Birds are easy to care for and require very little maintenance. They donât require walks, they donât need to be housebroken, and they donât require trips to the groomer. Keeping your birdâs food and water bowls full, scooping out his or her cage once per day, and trimming his or her nails occasionally are all that is required. Most bird owners also rinse their birds with plain water once or twice per week. Since they require much less maintenance than other pets, birds are ideal for busy families, small children who are learning responsibility, and single people who work long hours.
Birds donât need large spaces.
Unlike dogs and cats, who need space to spread out and roam, birds only need small living areas. Small birds can thrive in tiny cages, which are also ideal for small apartments. Although large birds need bigger cages and like a little more space to explore, they still require much less space than a cat or a dog. This means that they are great pets for any kind of home, from studio apartments to spacious house.
Birds are inexpensive to own.
Cats and dogs in particular can be extremely costly to own. In addition to the regular vet care they need, they require special food, vaccinations, grooming, and more. When you live in a rental property, your landlord is likely to charge you a non-refundable deposit and even additional rent in some cases if you have a cat or dog. Birds require much less care, and many landlords donât charge pet fees for them, so they are easier on your budget than other animals.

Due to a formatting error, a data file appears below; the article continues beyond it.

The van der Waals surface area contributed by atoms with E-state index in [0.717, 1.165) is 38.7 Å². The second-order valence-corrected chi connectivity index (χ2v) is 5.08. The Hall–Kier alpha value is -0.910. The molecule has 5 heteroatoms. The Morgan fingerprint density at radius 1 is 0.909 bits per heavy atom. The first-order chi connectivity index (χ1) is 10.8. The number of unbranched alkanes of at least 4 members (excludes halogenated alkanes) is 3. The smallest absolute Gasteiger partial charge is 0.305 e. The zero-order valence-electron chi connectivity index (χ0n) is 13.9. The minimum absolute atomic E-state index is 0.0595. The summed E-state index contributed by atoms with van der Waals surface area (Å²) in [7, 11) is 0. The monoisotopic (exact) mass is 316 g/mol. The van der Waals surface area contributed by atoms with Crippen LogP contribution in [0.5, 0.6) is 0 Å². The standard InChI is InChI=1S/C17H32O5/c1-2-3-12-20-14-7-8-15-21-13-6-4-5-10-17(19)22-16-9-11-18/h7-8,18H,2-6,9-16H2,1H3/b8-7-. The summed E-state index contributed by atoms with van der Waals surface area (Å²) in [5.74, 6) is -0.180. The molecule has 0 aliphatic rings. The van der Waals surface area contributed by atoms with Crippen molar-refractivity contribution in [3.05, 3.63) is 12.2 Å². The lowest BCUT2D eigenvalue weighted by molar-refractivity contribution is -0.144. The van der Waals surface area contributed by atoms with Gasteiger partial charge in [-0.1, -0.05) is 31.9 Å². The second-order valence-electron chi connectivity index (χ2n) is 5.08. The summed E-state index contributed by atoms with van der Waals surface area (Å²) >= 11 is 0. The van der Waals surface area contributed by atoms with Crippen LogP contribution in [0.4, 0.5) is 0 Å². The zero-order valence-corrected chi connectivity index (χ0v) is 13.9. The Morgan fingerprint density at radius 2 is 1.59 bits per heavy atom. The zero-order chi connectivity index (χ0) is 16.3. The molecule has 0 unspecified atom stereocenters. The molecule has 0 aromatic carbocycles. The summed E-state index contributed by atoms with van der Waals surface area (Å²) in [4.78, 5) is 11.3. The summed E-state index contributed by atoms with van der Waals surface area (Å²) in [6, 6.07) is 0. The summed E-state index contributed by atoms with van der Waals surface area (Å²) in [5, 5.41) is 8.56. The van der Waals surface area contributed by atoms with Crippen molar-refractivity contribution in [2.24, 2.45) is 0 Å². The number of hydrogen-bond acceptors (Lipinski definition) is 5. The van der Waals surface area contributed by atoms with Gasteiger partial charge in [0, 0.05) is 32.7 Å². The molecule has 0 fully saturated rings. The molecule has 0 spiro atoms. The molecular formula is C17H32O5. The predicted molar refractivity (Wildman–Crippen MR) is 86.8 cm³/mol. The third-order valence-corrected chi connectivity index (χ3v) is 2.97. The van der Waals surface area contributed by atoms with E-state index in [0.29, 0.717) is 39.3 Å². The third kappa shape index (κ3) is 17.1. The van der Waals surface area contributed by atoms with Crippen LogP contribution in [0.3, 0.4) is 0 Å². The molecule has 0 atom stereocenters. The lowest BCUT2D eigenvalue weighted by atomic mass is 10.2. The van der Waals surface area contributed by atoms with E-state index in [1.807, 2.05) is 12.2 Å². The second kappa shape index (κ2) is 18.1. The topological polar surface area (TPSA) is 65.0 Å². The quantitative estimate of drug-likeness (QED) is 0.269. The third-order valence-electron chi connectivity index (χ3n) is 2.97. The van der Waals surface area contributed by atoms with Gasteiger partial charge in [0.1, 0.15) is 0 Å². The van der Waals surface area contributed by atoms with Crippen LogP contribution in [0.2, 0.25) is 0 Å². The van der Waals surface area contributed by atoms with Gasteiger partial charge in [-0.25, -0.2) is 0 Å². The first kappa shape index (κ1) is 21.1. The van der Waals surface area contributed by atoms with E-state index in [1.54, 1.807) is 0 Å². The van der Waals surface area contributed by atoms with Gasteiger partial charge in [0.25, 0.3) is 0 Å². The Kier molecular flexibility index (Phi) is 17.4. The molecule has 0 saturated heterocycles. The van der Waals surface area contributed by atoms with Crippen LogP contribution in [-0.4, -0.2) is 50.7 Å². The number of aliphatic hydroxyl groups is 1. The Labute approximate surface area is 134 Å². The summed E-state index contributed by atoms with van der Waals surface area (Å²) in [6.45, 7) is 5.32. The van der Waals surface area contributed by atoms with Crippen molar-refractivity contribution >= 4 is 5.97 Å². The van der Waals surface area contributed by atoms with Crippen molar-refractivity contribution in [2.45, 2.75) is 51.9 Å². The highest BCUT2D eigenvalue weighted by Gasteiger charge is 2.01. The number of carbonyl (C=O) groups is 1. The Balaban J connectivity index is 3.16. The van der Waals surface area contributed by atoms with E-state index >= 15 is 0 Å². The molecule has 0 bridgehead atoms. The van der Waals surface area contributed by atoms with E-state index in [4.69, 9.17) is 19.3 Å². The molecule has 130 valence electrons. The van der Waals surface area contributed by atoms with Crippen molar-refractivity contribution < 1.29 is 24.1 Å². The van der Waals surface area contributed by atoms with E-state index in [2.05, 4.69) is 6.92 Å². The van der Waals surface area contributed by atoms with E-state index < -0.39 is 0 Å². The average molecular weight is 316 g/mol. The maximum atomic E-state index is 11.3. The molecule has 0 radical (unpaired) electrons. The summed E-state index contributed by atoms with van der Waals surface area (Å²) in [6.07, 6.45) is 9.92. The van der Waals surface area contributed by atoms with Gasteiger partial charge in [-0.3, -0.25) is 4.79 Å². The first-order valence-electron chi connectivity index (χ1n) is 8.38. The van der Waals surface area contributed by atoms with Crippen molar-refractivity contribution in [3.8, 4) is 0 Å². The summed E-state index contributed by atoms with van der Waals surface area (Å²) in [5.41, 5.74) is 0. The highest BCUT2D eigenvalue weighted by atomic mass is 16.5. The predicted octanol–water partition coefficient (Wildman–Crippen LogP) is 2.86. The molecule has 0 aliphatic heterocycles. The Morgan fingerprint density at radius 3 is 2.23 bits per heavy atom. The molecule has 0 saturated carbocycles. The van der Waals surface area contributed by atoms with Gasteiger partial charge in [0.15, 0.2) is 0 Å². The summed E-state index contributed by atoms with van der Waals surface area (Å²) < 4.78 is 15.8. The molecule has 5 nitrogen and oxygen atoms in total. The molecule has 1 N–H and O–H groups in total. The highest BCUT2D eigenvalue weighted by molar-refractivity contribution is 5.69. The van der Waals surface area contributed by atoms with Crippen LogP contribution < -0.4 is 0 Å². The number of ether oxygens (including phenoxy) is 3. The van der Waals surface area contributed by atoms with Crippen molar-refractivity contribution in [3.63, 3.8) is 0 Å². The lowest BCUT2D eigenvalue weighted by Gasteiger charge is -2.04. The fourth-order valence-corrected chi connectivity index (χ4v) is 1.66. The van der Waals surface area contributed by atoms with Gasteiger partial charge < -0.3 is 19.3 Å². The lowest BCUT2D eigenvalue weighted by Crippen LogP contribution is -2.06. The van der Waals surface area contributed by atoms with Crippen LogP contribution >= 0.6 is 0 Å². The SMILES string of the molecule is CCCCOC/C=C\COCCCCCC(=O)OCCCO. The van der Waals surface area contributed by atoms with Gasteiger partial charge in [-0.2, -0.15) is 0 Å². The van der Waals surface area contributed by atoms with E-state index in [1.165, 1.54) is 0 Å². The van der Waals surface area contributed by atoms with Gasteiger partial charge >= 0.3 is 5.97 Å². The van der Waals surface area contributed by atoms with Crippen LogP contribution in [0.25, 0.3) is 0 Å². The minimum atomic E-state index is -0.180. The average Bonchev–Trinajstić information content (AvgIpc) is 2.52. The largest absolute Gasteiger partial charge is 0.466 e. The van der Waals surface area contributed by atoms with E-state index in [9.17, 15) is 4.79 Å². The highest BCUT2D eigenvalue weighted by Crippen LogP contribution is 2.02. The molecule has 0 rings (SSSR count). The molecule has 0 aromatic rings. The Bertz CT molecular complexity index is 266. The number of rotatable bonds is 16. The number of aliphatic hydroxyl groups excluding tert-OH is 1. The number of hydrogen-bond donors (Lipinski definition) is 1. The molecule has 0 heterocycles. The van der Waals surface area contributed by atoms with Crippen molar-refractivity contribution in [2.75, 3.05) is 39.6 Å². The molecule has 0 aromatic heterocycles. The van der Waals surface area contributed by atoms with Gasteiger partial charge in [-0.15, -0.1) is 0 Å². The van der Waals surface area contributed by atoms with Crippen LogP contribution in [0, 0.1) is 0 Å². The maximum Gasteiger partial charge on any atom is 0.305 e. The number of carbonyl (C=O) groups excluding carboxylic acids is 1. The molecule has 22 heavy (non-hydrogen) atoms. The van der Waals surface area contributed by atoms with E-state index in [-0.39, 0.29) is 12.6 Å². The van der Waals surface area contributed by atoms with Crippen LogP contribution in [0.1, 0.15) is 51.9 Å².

Pet owners arenât the only ones who can have reactions to pollen, dust mites, and other triggers. Your dog can also suffer from allergies to everything from an irritating cleaner on the floor to a flea bite. Giving your dog regular flea medication in San Jose to prevent infestations is helpful. Watch this video to find out what else you need to know about dog allergies.
If your dog chews at his or her paws, rolls around to try and scratch his or her coat, and persistently licks the same area, allergies could be to blame. Pollen and dust mites are common triggers for dogs. Some dogs are also allergic to fleas and flea bites. If you suspect your dog has allergies, see the vet. Treatments are available to ease the inflammation and keep your dog more comfortable.